The metrics below as well as the Market Statistics Report will give you an understanding of past and current Market Conditions. Please use this powerful tool to take advantage of the Sellers market we are currently in. Now is a great time to sell.
Dollar Volume of sales for single family homes
Economists' note : Dollar Volume is simply the sum of all sale prices in a given time period, and can quickly be calculated by multiplying Closed Sales by Average Sale Price. It is a strong indicator of the health of the real estate industry in a market, and is of particular interest to real estate professionals, investors, analysts, and government agencies. Potential home sellers and home buyers, on the other hand, will likely be better served by paying attention to trends in the two components of Dollar Volume (i.e. sales and prices) individually.
Closed Sales for single family homes
Economists' note : Closed Sales are one of the simplest—yet most important—indicators for the residential real estate market. When comparing Closed Sales across markets of different sizes, we recommend comparing the percent changes in sales rather than the number of sales. Closed Sales (and many other market metrics) are affected by seasonal cycles, so actual trends are more accurately represented by year-over-year changes (i.e. comparing a month's sales to the amount of sales in the same month in the previous year), rather than changes from one month to the next.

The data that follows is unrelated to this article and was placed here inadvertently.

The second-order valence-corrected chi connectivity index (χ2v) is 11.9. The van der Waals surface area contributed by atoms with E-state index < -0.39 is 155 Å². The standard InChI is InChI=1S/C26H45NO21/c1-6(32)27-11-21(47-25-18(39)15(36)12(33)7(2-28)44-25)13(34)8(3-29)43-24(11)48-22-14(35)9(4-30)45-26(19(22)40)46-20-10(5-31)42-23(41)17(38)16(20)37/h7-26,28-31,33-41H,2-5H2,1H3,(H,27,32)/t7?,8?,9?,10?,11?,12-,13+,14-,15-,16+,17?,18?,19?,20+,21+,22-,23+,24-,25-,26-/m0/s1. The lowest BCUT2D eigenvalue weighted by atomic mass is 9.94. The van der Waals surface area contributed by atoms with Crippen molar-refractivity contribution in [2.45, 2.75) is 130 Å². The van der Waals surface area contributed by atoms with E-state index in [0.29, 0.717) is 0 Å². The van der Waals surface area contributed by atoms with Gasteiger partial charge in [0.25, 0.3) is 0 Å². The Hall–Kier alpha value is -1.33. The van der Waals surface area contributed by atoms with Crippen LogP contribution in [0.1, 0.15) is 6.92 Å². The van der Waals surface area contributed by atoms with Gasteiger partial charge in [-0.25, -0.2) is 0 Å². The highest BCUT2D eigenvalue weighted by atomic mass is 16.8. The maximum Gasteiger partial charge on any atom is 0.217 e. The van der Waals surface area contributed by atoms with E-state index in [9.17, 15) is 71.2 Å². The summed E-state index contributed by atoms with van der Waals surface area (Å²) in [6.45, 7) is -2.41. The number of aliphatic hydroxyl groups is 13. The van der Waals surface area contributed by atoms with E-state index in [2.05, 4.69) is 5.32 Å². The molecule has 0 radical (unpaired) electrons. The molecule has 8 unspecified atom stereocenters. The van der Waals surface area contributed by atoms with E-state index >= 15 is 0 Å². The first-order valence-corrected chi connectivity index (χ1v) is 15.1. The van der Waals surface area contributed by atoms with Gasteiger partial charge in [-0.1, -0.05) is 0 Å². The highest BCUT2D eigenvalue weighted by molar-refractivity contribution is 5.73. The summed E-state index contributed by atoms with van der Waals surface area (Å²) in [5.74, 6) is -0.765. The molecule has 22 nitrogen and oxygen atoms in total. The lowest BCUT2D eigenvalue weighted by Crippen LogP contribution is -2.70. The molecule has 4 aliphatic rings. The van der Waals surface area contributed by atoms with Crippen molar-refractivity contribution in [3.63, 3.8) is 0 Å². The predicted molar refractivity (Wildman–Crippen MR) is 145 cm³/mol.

Monthly inventory of active listings for single family homes
Economists' note : MSI is a useful indicator of market conditions. The benchmark for a balanced market (favoring neither buyer nor seller) is 5.5 months of inventory. Anything higher is traditionally a buyers' market, and anything lower is a sellers' market. There is no single accepted way of calculating MSI. A common method is to divide current Inventory by the most recent month's Closed Sales count, but this count is a usually poor predictor of future Closed Sales due to seasonal cycles. To eliminate seasonal effects, we use the 12-month average of monthly Closed Sales instead.
Economists' note : Like Time to Sale, Time to Contract is a measure of the length of the home selling process calculated for sales which closed during the month. The difference is that Time to Contract measures the number of days between the initial listing of a property and the signing of the contract which eventually led to the closing of the sale. When the gap between Median Time to Contract and Median Time to Sale grows, it is usually a sign of longer closing times and/or declining numbers of cash sales.